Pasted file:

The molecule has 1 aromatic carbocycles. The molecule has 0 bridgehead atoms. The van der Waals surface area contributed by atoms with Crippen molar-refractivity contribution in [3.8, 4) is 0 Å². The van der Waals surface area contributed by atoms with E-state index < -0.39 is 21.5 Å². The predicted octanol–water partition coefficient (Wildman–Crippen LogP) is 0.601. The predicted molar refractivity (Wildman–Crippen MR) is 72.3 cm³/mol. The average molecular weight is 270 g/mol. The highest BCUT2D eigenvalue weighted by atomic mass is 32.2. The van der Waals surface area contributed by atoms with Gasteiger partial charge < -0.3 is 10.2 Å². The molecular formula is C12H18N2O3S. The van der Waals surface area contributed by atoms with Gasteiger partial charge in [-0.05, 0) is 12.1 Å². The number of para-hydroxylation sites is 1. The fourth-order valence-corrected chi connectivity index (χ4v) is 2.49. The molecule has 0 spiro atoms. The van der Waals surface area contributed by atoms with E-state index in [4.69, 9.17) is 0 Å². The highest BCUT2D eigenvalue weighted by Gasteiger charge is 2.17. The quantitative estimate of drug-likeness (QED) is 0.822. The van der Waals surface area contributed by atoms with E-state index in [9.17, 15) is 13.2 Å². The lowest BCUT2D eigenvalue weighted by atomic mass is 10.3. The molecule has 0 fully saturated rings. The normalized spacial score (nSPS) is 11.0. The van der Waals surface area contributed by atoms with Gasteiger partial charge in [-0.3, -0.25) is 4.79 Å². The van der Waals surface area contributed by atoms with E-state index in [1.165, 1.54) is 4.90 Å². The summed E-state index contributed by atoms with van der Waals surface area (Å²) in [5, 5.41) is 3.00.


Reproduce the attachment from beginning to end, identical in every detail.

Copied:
The molecule has 1 aromatic carbocycles. The molecule has 0 bridgehead atoms. The van der Waals surface area contributed by atoms with Crippen molar-refractivity contribution in [3.8, 4) is 0 Å². The van der Waals surface area contributed by atoms with E-state index < -0.39 is 21.5 Å². The predicted octanol–water partition coefficient (Wildman–Crippen LogP) is 0.601. The predicted molar refractivity (Wildman–Crippen MR) is 72.3 cm³/mol. The average molecular weight is 270 g/mol. The highest BCUT2D eigenvalue weighted by atomic mass is 32.2. The van der Waals surface area contributed by atoms with Gasteiger partial charge < -0.3 is 10.2 Å². The molecular formula is C12H18N2O3S. The van der Waals surface area contributed by atoms with Gasteiger partial charge in [-0.05, 0) is 12.1 Å². The number of para-hydroxylation sites is 1. The fourth-order valence-corrected chi connectivity index (χ4v) is 2.49. The molecule has 0 spiro atoms. The van der Waals surface area contributed by atoms with E-state index in [4.69, 9.17) is 0 Å². The highest BCUT2D eigenvalue weighted by Gasteiger charge is 2.17. The quantitative estimate of drug-likeness (QED) is 0.822. The van der Waals surface area contributed by atoms with E-state index in [9.17, 15) is 13.2 Å². The lowest BCUT2D eigenvalue weighted by atomic mass is 10.3. The molecule has 0 fully saturated rings. The normalized spacial score (nSPS) is 11.0. The van der Waals surface area contributed by atoms with Gasteiger partial charge in [-0.3, -0.25) is 4.79 Å². The van der Waals surface area contributed by atoms with E-state index in [1.165, 1.54) is 4.90 Å². The summed E-state index contributed by atoms with van der Waals surface area (Å²) in [5, 5.41) is 3.00.